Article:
Deprived of fairs and exhibitions in the last two years, the European drinks equipment producers were noticeably impatient. Lots of innovation to show to visitors and customers. Dominique Huret from Cape Decision in Brussels was at Anuga FoodTec, then at Ipack Ima, where she met some of the important players in the drink market. Here are some of their latest innovations.
Global packaging solutions provider Sidel
Sidel was keen to talk about its Combi solutions for light-weighted rPET edible oil bottles. This project is a combination of two forms of technological expertise with Sidel and Serac working together to integrate their renowned equipment and engineering expertise. Working in partnership, Sidel provided blowing and Serac filling and capping capabilities. The new Combis are high-speed blow-fill-cap machines, where the heating and blowing technologies ensure consistency in bottle integrity.
This technological change has improved not only quality but also ergonomics, using very little floor space with the removal of conveyors and walkways. In addition, for filling – the grip of the bottleneck is adjustable, making format changeovers easier. The weight filling technology is most accurate for edible oil as it is insensitive to production aeration and temperature variation. For a 1000 g bottle, a maximum 0.5g deviation is delivered thanks to permanent weight control, detecting abnormalities of filling.
Supported by Sidel and Serac’s on-site technicians, the multi-million-euro modernization of Lesieur’s Coudekerque (Northern France) bottling facility centered on the installation of three Combis with blowing, filling, and capping functions for edible oils. Lesieur can now produce light-weighted bottles with up to 100% recycled PET (rPET), enhancing both its customer proposition and sustainability credentials. This was achieved by reducing the weight of its preforms, producing bottles between 16-18 grams This solution can produce 0.5 or 1-liter formats up to 2 and 3 liters at speeds ranging from 15,000 bottles per hour (BPH) up to 30,000 BPH.
Plant-based drinks are currently one of the most promising beverage categories in the European and North American markets. Germany’s Krones, a process technology solutions provider has worked on three line concepts for producing oat-based drinks with its two subsidiaries Milkron and Steinecker. This effective trio has worked together to offer three process variants of plant-based beverages.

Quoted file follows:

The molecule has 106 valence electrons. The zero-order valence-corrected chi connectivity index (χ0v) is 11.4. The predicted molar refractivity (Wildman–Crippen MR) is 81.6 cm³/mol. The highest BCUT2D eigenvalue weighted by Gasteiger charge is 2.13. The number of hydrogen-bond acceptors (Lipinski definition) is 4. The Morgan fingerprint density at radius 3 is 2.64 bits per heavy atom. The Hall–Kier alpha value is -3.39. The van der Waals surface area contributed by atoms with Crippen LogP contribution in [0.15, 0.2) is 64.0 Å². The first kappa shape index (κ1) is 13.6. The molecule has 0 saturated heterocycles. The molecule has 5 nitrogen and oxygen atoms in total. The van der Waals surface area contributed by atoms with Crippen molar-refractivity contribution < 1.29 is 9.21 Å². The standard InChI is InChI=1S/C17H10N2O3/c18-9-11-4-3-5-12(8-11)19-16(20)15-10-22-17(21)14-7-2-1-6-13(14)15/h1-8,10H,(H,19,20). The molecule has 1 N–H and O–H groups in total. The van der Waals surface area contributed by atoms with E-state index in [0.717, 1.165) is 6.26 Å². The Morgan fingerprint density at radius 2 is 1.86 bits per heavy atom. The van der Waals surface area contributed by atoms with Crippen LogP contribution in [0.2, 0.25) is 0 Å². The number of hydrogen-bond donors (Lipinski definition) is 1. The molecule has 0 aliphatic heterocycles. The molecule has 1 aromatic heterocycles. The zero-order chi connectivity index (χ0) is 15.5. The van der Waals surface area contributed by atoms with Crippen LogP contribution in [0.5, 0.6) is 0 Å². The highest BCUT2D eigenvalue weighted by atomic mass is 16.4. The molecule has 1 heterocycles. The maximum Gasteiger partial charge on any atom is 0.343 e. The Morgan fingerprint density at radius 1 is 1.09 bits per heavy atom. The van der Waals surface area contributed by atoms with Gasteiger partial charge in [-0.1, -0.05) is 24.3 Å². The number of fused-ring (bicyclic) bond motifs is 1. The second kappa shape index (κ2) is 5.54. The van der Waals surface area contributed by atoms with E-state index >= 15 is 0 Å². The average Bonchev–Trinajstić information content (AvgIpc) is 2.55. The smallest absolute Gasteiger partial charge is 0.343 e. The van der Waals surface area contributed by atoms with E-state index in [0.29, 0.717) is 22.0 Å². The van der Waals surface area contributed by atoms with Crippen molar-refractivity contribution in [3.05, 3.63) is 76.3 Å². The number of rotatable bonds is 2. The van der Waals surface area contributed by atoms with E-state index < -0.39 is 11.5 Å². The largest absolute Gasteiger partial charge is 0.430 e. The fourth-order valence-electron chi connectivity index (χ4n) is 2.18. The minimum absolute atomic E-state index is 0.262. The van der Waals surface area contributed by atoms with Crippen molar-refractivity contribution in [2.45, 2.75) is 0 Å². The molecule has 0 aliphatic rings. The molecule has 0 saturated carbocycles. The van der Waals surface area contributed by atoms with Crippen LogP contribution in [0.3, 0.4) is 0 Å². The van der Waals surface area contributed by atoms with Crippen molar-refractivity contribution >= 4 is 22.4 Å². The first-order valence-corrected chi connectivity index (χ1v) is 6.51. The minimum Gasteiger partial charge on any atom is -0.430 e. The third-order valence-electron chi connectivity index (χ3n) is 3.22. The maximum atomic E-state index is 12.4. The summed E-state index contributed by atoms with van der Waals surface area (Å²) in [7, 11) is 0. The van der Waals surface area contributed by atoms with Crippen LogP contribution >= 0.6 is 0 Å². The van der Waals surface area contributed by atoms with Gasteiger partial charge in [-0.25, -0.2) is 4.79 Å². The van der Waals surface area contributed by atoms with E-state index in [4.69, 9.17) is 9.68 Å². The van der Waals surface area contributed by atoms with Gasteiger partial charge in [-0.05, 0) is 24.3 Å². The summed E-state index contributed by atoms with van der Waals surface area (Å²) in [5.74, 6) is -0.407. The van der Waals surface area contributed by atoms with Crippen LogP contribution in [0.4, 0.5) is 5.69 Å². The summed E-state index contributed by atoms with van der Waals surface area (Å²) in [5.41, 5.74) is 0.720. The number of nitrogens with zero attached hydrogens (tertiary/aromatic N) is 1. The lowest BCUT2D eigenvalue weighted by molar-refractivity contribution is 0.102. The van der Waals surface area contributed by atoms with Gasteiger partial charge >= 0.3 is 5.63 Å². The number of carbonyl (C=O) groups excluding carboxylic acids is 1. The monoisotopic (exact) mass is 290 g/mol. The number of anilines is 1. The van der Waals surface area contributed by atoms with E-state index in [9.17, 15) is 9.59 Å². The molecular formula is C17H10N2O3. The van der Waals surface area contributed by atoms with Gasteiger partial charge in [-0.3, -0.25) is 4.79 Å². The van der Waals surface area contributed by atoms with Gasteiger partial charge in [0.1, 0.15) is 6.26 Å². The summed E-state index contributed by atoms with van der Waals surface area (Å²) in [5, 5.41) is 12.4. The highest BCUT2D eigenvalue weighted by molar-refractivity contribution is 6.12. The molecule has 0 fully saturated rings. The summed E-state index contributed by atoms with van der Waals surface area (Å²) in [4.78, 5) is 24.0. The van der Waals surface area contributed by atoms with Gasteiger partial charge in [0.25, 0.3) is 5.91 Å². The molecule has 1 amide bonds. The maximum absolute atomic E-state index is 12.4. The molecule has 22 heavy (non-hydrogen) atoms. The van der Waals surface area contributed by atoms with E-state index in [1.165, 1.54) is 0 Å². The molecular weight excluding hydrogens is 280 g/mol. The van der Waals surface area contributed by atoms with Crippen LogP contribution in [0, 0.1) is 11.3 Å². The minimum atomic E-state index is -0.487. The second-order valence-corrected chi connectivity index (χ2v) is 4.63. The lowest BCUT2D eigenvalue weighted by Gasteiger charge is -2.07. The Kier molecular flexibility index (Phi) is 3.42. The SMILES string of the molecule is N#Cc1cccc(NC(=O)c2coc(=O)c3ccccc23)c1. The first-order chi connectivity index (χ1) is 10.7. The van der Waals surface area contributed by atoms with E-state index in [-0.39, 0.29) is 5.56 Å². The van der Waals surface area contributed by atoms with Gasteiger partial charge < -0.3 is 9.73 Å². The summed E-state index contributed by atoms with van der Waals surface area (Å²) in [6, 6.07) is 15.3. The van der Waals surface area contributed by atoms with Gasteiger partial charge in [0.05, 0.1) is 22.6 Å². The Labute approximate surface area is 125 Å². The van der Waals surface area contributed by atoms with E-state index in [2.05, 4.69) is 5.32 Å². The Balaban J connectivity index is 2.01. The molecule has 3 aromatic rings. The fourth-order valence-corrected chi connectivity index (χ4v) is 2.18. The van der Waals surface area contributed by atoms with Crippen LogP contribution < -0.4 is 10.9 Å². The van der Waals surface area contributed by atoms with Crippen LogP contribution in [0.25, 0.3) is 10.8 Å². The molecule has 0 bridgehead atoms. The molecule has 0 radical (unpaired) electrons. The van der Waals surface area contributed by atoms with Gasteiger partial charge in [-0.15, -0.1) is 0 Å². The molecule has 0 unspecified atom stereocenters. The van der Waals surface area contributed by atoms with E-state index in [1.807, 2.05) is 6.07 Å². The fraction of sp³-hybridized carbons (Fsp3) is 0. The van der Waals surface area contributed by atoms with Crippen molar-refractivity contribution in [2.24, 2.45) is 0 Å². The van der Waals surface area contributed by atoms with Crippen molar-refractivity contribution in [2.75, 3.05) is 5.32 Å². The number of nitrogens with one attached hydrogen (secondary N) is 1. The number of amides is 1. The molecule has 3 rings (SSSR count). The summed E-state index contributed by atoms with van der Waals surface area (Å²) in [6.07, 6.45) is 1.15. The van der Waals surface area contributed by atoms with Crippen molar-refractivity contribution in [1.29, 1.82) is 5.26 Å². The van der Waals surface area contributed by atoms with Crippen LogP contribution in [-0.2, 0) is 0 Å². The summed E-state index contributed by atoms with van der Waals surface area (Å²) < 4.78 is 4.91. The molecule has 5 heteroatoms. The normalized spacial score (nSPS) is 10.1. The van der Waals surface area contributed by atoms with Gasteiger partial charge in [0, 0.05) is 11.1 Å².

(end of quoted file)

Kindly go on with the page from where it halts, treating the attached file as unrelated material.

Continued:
Variant one is suitable for beverage manufacturers who already own a syrup room and would initially like to test the production of grain-based drinks for themselves and their brand. The raw material used in this process is a ready-to-use oat base. During production it gets mixed with water, the blending takes place and some additives have to be added.
When it comes to producing medium-sized quantities of oat drinks quickly and reliably, ready-to-use oatmeal, which has to be mixed with water and enzymes, is the best basis. The enzymes have a big advantage, as it is possible to directly control the sweetness of the oat drink – and this without adding any artificial sugars. In the next steps, the hydrolysis and the solid-liquid separation take place before adding additives. Variant three has whole oat grains or flakes as the raw material. The difference between variant two is, that beverage producers have to mill the grains or flakes before processing them further.
KHS InnoPET BloFill ACF-L stretch blow molder and filler
KHS is also working on equipment for the filling of sensitive beverages in a hygienic environment with its InnoPET BloFill ACF-L stretch blow molder and filler. But its extensive portfolio of environmentally-friendly systems for various container designs and materials has attracted industry attention.
The German company is also consistently working to save on resources and use a higher percentage of recycled materials in place of new ones. A film made of up to 100% recyclate can now be used to wrap containers, as can paper or cardboard. The newly developed Innopack CNP or Carton Nature Packer turns beverage cans into stable packs using toppers or clips made of corrugated cardboard or solid board. Packs of four, six, or eight standard and sleek can formats holding between 250 and 580 milliliters can be produced at an output of up to 108,000 containers per hour.
Another packaging alternative is Nature MultiPack. This system joins beverage containers together with dots of adhesive to form a stable pack and saves up to 90% in materials by doing away with the secondary packaging. Nature MultiPack is now also available for the high-performance range, with throughputs of up to 108,000 containers per hour possible when running at overcapacity. Depending on the format, the machine manufactures up to 450 packs of four a minute.
More sustainable options
Outside PET bottles, other drinks packaging manufacturers are also searching hard for sustainable options. Carlsberg/Paboco just announced the consumer testing of its fiber bottle 3.O in eight countries. Following the successful completion of a 15-month commercial technology validation of a polymer-based barrier replacing the aluminum layer, Tetra Pak is now moving to the next level of development – testing a fiber-based barrier that is a first within food carton packages distributed under ambient conditions. Coming up in September is the major Drinktec fair. The big industry players are reserving more surprises for the Munich show. We will keep you posted!